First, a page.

Huawei Technologies Co. is the world’s largest telecommunications company, and also dominates African markets, where it has sold security tools that African governments use for digital surveillance and censorship on anyone against their reign.
According to an American Wall Street Journal, the Huawei employees have been provided with other services, not disclosed publicly.
Technicians from the Chinese powerhouse have, in at least two cases, personally helped the Ugandan government spy on her political opponents, including intercepting their encrypted communications and social media and using cell data to track their whereabouts, according to senior security officials working directly with the Huawei employees in Uganda.
The report claims that Last year, a group of six intelligence officers from ISO, CID & SFC struggled to contain a threat to the 33-year regime of President Yoweri Museveni, according to Ugandan senior security officials.
A pop star turned political sensation, Bobi Wine, had just returned from Washington with U.S. backing for his opposition movement, and Uganda’s cyber-surveillance unit had strict orders to intercept his encrypted communications, using the broad powers of a 2010 law that gives the government the ability “to secure its multidimensional interests.”
According to these officials, the team, based on the third floor of the capital’s police headquarters, spent days trying to penetrate Bobi Wine’s WhatsApp and Skype communications using spyware developed by an Israeli company but failed.
Then they asked for help from the staff working in their offices from Huawei, Uganda’s top digital supplier.
“The Huawei technicians worked for two days and helped us puncture through,”said one senior officer at the surveillance unit.
The Huawei engineers, identified by name in internal police documents reviewed by the American Journal, used the Israeli-made spyware to penetrate Mr. Wine’s WhatsApp chat group, named Firebase crew after his band.
Authorities scuppered his plans to organize street rallies and arrested the politician and dozens of his supporters.
This incident in Uganda also happened in Zambia and was well detailed in a Wall Street Journal investigation, showed how Huawei employees have used the company’s technology and other companies’ products to support the domestic spying of those governments.
However the company denied these allegations,
Huawei has “never been engaged in ‘hacking’ activities,”said a Huawei spokesman in a written statement.
“Huawei rejects completely these unfounded and inaccurate allegations against our business operations. Our internal investigation shows clearly that Huawei and its employees have not been engaged in any of the activities alleged. We have neither the contracts nor the capabilities, to do so.”
The spokesman added: “Huawei’s code of business conduct prohibits any employees from undertaking any activities that would compromise our customers or end-users’ data or privacy or that would breach any laws. Huawei prides itself on its compliance with local regulations and laws in all markets where it operates.”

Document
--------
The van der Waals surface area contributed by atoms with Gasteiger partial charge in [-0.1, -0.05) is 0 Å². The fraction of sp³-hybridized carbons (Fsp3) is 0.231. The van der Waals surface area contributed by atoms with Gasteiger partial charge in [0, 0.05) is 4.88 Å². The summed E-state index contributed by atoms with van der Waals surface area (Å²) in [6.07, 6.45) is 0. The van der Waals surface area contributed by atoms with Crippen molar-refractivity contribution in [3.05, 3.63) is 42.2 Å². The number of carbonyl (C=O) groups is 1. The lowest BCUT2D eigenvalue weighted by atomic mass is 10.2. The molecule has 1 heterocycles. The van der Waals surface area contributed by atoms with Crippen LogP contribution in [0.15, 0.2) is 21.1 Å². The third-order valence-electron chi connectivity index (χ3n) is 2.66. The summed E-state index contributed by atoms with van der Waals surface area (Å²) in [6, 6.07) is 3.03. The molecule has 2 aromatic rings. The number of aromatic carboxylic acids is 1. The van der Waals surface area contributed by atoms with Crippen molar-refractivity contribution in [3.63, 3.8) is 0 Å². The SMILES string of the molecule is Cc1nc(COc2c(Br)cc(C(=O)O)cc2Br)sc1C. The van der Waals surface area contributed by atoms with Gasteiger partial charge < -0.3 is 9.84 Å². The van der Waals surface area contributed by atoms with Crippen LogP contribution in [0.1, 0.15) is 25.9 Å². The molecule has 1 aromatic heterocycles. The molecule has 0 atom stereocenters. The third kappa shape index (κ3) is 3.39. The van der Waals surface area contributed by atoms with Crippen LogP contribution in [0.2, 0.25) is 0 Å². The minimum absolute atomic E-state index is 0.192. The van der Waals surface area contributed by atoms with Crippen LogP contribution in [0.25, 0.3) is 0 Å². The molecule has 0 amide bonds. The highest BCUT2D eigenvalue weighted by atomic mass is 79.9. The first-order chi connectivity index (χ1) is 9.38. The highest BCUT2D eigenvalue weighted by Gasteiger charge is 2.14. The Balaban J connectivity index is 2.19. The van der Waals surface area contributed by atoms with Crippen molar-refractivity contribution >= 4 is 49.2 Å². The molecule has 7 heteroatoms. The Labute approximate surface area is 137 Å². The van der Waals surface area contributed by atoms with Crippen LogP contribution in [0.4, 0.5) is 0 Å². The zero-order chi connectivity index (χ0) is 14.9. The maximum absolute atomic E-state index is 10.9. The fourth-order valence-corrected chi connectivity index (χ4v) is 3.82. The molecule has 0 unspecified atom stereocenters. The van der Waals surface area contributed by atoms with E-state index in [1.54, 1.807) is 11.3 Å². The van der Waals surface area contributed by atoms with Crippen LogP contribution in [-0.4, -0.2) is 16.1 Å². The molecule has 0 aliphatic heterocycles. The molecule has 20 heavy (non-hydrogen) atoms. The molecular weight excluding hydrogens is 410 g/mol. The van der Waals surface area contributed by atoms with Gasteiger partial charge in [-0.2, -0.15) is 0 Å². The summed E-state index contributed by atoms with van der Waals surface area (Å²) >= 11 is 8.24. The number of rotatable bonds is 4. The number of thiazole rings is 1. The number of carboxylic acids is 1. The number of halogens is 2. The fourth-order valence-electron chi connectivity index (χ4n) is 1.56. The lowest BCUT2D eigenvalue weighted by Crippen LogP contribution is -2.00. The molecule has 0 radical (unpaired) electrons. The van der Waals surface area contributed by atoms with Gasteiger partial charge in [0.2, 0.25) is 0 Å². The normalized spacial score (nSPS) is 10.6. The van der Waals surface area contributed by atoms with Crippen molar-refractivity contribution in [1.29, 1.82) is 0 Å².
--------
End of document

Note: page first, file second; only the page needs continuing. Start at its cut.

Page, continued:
However, Uganda’s government confirmed Huawei technicians were working with the police and intelligence agencies to bolster national security but declined to comment on the allegations of intercepting communications.
It has been revealed that Huawei has helped build 11 monitoring centers used to fight crime, according to Uganda Police deputy spokeswoman. A new six-story, $30 million hub due to open in November will be linked to more than 5,000 of the company’s cameras equipped with facial-recognition technology.
In September 2017, a team of senior Ugandan security officials was dispatched to study the video surveillance system in Algiers, which included mass monitoring and cyber-surveillance centers.
In early December 2018, a group of Ugandan intelligence officers in the cyber unit picked up wiretapped phone conversations between Bobi wine and several opposition lawmakers.
The cyber team monitoring the calls had a problem, they couldn’t decipher the details of the plans because Mr. Wine was speaking to his team using coded street slang.
“It was very clear he was organizing a political event, not a music show. We had to act quickly,” one of the officials said.
In a WhatsApp chat group, Uganda’s cyber team saw a list of 11 lawmakers Mr. Wine was planning to secretly insert into the concert program. The rally, at Mr. Wine’s beach club, was scheduled unusually early to throw off the security services. Using information from the cyber hub, hundreds of police swarmed the venue, arresting dozens of organizers and attendees. Some were arrested before they could reach the club.
“We were shocked. They knew everything about the event and the speakers, who we hadn’t announced,” Mr. Wine said.
One of the security officials showed the Journal screenshots of Mr. Wine’s WhatsApp chats with the Firebase crew where participants were exchanging details on the planned events. The official said the operation would have been impossible without the skills of Huawei’s technicians.